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Jakarta’s gubernatorial elections: lessons for Indonesian democracy

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In Brief

The first round of Jakarta’s 2012 gubernatorial election may indicate that the electorate is moving away from voting along ethnic and religious lines.


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As Jakarta is a diverse, cosmopolitan capital city representing the country’s heterogeneity, its gubernatorial election may be a gauge for the voting behaviour of the whole Indonesian population come the 2014 presidential election.

Joko ‘Jokowi’ Widodo and running mate Basuki Tjahaja Purnama were victorious in the first round of the election, winning 42.6 per cent of the vote, compared to the 34 per cent gained by incumbent Fauzi Bowo. This astonished many, as Bowo was widely expected to win the 11 July election. As the Widodo-Purnama team did not reach the 50-per cent threshold the law requires to automatically take the role of governor, a second round of elections will be held on 20 September.

The surprise triumph of Widodo and Tjahaja, who are Javanese and Chinese respectively, may signal a shift from the traditional notion that top posts must be held by someone of the local ethnicity (which in Jakarta is Betawi) and of the major religion (Islam).

The current gubernatorial election is perhaps the first where the contenders hail from such assorted backgrounds. Aside from Bowo, the incumbent governor, and Widodo, the popular mayor of Solo (Surakarta), contenders include Alex Noerdin, the governor of South Sumatra; Faisal Basri, an independent economist; and Hendardji Soepandji, a former army general. The ethnic and religious backgrounds of candidates and their running mates include Betawi, Javanese, Moluccan, Islamic, and Christian, among others.

This is interesting considering Jakarta’s demographics. Of its 10.1 million residents, 35.5 per cent are Javanese and 27.65 per cent are Betawi (native Jakartan), with other major ethnic groups including Sundanese (15.27), Chinese (5.53), Batak (3.61), and Minangkabau (3.18). Muslim is the majority religion, with 85 per cent of the population, followed by Christians at 10.7 per cent, Buddhists at 3.3 per cent, and Hindus at 0.2 per cent.

Religious and ethnic divides have long played into Indonesian politics. Jakarta has traditionally been a stronghold of the Prosperous Justice Party (PKS) — a moderate Islamic party with conservative influences — which gained 23 per cent of the vote and held the city-council majority in the 2004 legislative elections. When PKS supported Adang Daradjatun and Dani Anwar in the 2007 gubernatorial election, they went head to head — and lost by only a small margin — to Bowo. The fact that Bowo was backed by a coalition of 20 political parties, some of them major, demonstrates PKS’s strength.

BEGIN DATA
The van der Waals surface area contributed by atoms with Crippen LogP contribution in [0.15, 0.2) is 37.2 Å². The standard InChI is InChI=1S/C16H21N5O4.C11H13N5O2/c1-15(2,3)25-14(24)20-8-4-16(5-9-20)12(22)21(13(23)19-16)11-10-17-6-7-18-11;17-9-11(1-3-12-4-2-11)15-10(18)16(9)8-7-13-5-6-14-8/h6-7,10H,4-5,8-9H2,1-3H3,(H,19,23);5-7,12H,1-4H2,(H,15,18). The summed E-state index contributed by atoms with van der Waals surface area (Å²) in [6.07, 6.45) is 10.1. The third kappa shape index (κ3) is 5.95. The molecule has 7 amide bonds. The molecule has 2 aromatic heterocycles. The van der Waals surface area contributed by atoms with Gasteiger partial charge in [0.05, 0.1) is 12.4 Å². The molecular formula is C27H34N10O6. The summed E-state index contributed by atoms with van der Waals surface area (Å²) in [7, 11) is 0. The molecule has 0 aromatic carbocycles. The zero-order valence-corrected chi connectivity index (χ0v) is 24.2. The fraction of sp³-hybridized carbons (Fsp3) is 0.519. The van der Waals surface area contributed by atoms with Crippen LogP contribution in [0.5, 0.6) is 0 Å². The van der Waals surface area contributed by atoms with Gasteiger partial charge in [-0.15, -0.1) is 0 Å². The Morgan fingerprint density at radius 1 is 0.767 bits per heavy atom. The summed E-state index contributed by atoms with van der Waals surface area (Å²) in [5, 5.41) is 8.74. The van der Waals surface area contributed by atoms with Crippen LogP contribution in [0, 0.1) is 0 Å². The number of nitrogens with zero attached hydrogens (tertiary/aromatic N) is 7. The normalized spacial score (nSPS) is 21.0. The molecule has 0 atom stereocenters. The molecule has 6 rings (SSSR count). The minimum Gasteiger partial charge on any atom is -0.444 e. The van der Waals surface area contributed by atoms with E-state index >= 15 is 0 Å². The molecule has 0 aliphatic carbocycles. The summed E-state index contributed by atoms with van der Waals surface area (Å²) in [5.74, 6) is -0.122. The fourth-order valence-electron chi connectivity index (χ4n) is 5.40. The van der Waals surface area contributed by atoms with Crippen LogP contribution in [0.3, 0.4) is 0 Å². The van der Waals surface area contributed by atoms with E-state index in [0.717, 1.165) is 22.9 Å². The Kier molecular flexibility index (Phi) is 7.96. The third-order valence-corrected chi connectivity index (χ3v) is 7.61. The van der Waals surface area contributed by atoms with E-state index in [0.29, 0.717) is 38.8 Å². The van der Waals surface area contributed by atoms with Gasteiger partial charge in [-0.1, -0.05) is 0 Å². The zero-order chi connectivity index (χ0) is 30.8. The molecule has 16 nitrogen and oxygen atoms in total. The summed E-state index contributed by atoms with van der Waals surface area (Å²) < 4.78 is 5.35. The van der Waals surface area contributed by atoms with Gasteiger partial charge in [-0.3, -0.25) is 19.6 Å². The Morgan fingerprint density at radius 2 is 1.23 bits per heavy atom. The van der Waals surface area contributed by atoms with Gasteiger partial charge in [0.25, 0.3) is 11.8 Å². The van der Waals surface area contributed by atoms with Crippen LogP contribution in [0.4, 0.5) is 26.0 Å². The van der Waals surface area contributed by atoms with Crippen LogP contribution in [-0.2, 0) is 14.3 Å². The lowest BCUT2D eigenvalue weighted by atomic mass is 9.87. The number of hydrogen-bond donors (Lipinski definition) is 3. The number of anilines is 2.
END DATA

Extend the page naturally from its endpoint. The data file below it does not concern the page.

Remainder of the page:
Widodo’s Christian running mate Tjahaja may face legitimacy issues with the large bloc of voters influenced by PKS. Bowo also has a powerful main backer: the reigning Democratic Party, who won 33 and 35 per cent of the city’s votes in the regional and national legislative elections respectively in 2009. In addition, Bowo may win those constituents who consider that, as a Betawi, he has the legitimacy to lead Jakarta.

Bowo also received the official support of smaller parties, including a faction of the Christian Prosperous Peace Party (PDS). If the whole of PDS were to get behind Bowo, this would further undercut the votes Widodo and Tjahaja expect from Christian voters.

On the face of it, there is no major voting bloc readily available to Widodo and Tjahaja, who are only supported by the Indonesian Democratic Party of Struggle, and Gerindra. The combined vote of these two parties was only 15 per cent in Jakarta’s 2009 legislative elections.

This is why it is so surprising that the Widodo-Tjahaja team won such a large percentage of the vote. At 42.6 per cent, the pair clearly managed to appeal to voters across the racial and ethnic divide.

The win supports findings from research centre Kompas showing that Indonesian voters do not let ethnic affiliation dictate their choice of candidate. Significant proportions of each major ethnic group claim not to vote along ethnic lines.

Despite their strong results in the first round of elections, Widodo and Tjahaja’s challenge is not over. Negative campaigns intensified soon after the 11 July election. Racial and religious sentiments have been unleashed more vehemently in the city and online. Incidences of mosques warning constituents against choosing a non-Muslim as their leader have been observed across Jakarta.

As such, the September round of elections may importantly — and possibly more conclusively — determine whether the Jakarta electorate is ready to move beyond primordial sentiments and racial and ethnic cleavages.

Tobias Basuki is a researcher at the Department of Politics and International Relations, the Centre for Strategic and International Studies, Jakarta.

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